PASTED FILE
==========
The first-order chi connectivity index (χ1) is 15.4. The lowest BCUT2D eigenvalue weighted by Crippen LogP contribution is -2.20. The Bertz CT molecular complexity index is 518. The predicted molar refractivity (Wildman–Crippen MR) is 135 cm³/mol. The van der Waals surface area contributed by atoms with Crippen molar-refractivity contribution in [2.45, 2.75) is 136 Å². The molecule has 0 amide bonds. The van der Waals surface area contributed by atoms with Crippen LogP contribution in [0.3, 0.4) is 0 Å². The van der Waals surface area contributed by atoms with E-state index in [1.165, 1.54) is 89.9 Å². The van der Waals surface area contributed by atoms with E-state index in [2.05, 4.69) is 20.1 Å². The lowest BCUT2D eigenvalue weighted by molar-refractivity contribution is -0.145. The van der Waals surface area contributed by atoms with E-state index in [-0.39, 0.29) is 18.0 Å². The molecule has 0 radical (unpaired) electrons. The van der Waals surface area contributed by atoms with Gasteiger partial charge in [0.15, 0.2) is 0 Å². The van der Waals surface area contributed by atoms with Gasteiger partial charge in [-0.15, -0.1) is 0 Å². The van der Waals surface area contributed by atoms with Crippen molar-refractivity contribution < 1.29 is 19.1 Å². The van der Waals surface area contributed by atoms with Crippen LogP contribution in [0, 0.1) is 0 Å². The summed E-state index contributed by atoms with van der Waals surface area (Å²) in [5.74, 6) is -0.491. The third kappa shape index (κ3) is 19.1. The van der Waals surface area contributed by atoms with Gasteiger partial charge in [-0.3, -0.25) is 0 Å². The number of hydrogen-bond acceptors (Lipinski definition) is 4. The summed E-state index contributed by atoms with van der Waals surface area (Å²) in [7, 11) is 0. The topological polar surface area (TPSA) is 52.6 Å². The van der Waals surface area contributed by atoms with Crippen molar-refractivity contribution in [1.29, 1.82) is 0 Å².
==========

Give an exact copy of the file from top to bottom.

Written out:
The first-order chi connectivity index (χ1) is 15.4. The lowest BCUT2D eigenvalue weighted by Crippen LogP contribution is -2.20. The Bertz CT molecular complexity index is 518. The predicted molar refractivity (Wildman–Crippen MR) is 135 cm³/mol. The van der Waals surface area contributed by atoms with Crippen molar-refractivity contribution in [2.45, 2.75) is 136 Å². The molecule has 0 amide bonds. The van der Waals surface area contributed by atoms with Crippen LogP contribution in [0.3, 0.4) is 0 Å². The van der Waals surface area contributed by atoms with E-state index in [1.165, 1.54) is 89.9 Å². The van der Waals surface area contributed by atoms with E-state index in [2.05, 4.69) is 20.1 Å². The lowest BCUT2D eigenvalue weighted by molar-refractivity contribution is -0.145. The van der Waals surface area contributed by atoms with E-state index in [-0.39, 0.29) is 18.0 Å². The molecule has 0 radical (unpaired) electrons. The van der Waals surface area contributed by atoms with Gasteiger partial charge in [0.15, 0.2) is 0 Å². The van der Waals surface area contributed by atoms with Gasteiger partial charge in [-0.15, -0.1) is 0 Å². The van der Waals surface area contributed by atoms with Crippen molar-refractivity contribution < 1.29 is 19.1 Å². The van der Waals surface area contributed by atoms with Crippen LogP contribution in [0, 0.1) is 0 Å². The summed E-state index contributed by atoms with van der Waals surface area (Å²) in [5.74, 6) is -0.491. The third kappa shape index (κ3) is 19.1. The van der Waals surface area contributed by atoms with Gasteiger partial charge in [-0.3, -0.25) is 0 Å². The number of hydrogen-bond acceptors (Lipinski definition) is 4. The summed E-state index contributed by atoms with van der Waals surface area (Å²) in [7, 11) is 0. The topological polar surface area (TPSA) is 52.6 Å². The van der Waals surface area contributed by atoms with Crippen molar-refractivity contribution in [1.29, 1.82) is 0 Å².